That’s it. It makes a very nice sweet chili sauce. I used green jalapeños so it’s not the traditional red colour – I might try it with red jalapeños or serranos next time.

Mixing three or four parts of this sauce with one part of soy sauce makes a pretty good savoury sauce for pot stickers or chicken strips or spring rolls.

Malaysian-ish Bok Choi

- - posted in recipe

  • ½ large white onion, sliced
  • 1 – 1½ baby bok choi, sliced
  • 1 14oz can coconut milk
  • 2 cloves garlic, finely chopped
  • 1 tbsp sambal oelek or other chile paste

Bring the coconut milk to a simmer and stir in the garlic and chile paste, add the onion and the bok choi stems and simmer for 15 minutes. Add the bok choi leaves, season and simmer for another 2 minutes. Great with rice.

Accomplishment

- - posted in pebble, teatime

I’ve spent a couple of days playing with my new Pebble, and I’ve gone from “I vaguely remember C, I guess” to “I have a finished app, in the Pebble app store”.

It’s been very satisfying to complete something from start to finish, something that seldom happens in my professional life.

So what did I build? It’s an app that lets you select a type of tea from a list, tells you how much leaf tea you should use and what temperature of water, then runs a countdown timer so that you brew it for the right length of time. When your tea is ready, it vibrates.

Pebble-the-company are announcing something at CES tomorrow, probably their new 2.0 OS and it’s associated app store ecosystem – so I decided to sign up for an app store account and publish it. They’re geared up for commercial developers, so they required some marketing banners and other collateral. Yay for Photoshop, Illustrator and some stock icons.

The app store isn’t live yet, but the whole thing is available from my github page.

Pebble Watch

- - posted in pebble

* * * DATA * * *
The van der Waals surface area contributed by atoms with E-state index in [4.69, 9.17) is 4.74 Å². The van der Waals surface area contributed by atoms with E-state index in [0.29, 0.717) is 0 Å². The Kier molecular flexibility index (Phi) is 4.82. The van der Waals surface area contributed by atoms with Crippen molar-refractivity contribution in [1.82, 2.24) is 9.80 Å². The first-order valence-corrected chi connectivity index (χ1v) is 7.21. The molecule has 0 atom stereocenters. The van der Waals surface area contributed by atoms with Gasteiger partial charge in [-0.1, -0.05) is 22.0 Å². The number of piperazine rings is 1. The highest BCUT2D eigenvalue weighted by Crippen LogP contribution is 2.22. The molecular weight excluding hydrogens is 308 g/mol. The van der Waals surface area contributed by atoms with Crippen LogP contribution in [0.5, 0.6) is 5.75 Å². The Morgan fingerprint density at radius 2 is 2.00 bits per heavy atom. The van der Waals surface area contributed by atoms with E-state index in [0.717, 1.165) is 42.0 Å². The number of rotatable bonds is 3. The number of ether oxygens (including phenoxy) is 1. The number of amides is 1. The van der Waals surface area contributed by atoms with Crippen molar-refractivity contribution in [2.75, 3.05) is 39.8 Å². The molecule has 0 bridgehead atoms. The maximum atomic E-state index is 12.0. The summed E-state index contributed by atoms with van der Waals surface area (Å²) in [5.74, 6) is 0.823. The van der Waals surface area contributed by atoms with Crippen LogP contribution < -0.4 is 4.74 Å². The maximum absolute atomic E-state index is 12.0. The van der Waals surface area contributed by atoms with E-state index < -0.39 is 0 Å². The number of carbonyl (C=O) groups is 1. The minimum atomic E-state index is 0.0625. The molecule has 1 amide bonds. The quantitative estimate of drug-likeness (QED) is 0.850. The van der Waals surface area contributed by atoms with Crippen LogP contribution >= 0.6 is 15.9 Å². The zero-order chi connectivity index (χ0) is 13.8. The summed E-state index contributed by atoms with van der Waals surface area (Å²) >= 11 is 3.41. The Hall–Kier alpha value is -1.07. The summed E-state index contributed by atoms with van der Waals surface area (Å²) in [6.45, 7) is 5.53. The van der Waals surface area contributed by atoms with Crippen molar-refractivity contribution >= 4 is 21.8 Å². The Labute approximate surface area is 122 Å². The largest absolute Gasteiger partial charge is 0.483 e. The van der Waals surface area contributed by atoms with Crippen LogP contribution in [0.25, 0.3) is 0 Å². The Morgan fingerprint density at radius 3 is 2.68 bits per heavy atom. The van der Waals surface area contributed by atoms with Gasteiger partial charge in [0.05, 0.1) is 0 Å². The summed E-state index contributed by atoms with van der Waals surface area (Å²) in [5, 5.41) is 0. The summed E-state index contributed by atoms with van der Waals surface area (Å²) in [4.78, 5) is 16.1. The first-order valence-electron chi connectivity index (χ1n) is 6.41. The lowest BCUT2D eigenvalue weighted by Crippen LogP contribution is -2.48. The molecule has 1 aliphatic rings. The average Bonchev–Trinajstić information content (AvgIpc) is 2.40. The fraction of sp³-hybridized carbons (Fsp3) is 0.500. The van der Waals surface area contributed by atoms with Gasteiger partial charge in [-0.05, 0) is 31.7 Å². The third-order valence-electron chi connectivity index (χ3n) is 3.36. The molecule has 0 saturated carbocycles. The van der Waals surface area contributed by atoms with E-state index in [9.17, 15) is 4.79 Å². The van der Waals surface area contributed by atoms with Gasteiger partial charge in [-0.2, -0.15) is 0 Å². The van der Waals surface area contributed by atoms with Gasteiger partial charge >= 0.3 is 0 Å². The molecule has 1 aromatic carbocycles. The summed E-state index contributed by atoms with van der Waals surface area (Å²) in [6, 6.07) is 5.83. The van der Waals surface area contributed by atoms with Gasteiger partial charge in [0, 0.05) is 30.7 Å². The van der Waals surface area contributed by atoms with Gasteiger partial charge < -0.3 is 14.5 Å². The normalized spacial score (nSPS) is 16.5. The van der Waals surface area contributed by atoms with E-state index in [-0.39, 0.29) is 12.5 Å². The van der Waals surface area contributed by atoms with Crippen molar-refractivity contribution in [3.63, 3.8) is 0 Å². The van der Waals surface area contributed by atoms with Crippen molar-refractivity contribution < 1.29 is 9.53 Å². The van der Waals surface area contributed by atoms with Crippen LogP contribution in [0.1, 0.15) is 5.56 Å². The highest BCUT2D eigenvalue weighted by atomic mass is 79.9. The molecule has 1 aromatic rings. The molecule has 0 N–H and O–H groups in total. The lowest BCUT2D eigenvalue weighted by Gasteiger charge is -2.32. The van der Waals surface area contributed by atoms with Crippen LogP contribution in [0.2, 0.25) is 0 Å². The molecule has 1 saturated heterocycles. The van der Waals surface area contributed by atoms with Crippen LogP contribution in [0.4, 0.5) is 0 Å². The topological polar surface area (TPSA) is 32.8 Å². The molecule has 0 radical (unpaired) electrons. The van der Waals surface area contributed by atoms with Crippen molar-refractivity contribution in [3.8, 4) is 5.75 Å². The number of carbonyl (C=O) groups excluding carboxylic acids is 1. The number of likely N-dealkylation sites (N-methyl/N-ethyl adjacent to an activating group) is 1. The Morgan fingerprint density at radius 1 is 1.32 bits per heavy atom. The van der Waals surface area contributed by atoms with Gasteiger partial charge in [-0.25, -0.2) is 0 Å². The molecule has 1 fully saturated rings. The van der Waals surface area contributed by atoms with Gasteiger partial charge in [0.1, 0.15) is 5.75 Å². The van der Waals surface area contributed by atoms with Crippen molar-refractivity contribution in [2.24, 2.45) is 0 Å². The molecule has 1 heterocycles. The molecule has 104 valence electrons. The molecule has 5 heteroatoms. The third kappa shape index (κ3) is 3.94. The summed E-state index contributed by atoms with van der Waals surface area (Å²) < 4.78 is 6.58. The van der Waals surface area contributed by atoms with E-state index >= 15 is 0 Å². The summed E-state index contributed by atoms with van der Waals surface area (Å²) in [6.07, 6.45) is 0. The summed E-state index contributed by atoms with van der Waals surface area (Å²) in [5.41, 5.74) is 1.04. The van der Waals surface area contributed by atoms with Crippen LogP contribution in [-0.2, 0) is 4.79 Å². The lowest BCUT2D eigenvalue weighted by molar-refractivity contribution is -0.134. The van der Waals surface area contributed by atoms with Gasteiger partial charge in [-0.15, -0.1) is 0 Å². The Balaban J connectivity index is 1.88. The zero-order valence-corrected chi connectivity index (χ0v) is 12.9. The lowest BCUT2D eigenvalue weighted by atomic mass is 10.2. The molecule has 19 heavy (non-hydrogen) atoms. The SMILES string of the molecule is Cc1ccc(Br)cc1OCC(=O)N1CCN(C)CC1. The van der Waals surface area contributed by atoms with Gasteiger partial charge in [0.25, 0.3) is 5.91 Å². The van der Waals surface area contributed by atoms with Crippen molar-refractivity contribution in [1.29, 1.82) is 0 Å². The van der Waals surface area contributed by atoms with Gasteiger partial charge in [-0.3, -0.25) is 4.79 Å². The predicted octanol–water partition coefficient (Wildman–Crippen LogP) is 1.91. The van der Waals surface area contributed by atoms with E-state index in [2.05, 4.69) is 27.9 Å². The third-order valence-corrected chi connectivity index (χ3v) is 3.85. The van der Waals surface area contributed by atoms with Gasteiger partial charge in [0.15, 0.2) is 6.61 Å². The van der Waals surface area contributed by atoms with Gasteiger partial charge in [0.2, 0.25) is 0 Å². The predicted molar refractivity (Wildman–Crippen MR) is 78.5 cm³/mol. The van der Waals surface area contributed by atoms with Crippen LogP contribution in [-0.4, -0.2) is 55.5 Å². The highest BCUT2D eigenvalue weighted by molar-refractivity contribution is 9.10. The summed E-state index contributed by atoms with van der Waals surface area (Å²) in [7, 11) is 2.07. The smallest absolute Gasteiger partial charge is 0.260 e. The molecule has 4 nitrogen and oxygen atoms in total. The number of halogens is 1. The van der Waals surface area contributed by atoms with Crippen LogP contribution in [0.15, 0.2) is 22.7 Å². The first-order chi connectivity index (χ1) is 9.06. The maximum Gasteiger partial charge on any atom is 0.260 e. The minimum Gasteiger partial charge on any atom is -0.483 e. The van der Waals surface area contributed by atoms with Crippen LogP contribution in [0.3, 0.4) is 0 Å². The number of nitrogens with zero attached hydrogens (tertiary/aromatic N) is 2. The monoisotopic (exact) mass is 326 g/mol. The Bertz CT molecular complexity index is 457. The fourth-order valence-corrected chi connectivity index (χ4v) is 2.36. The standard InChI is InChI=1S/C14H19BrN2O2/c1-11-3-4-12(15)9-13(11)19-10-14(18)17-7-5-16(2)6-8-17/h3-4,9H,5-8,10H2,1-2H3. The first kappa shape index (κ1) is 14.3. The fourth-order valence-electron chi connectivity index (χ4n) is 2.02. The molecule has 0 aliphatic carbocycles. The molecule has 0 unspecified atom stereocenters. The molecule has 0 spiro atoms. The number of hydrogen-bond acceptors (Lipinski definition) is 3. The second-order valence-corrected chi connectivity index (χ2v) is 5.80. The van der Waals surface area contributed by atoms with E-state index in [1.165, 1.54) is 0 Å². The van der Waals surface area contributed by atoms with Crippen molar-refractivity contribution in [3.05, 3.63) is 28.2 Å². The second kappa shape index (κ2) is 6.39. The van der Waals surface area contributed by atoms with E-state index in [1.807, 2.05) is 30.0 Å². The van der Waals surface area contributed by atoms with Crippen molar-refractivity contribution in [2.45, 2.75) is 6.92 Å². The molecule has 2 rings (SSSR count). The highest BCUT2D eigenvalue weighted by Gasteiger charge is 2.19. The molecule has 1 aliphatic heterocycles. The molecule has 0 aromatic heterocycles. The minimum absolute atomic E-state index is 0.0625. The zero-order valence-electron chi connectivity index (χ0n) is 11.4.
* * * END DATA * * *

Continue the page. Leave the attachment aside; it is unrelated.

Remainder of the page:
I ordered a Pebble as a late Xmas present for myself.

It’s a nice bit of hardware – eInk display, 80MHz ARM CPU, three axis accelerometer and bluetooth to connect to a phone, all in less than 50 grammes.

Out of the box it has some fancy watch faces and the ability to display notifications from apps running on the phone, so inbound SMS or facebook updates display on the watch.

But it also has a fairly decent SDK that lets you develop native apps to run on the watch in C, and talk to either native phone apps or portable javascript apps hosted by the phone, to give a configuration UI and to get access to geolocation and web services.

Half an hour in I have “hello world” running on it. This might be interesting – though it’s been years since I’ve written more than a few lines of C.

Rice Pudding

- - posted in recipe

  • 1.5 oz pudding rice
  • 2 tbsp brown sugar
  • 20 fl oz milk (2% or full)
  • 1 tbsp butter
  • nutmeg

This recipe comes from the 1958 edition of Good Housekeeping’s Basic Cookery In Pictures.

If you can’t get pudding rice then other short grain rices might work – arborio or a short-grain japanese rice.

Put the rice, sugar and milk in a broad pyrex or ceramic bowl or pie dish, dot the surface with shavings of butter and grate some nutmeg over it.

Bake at 300F for about two hours.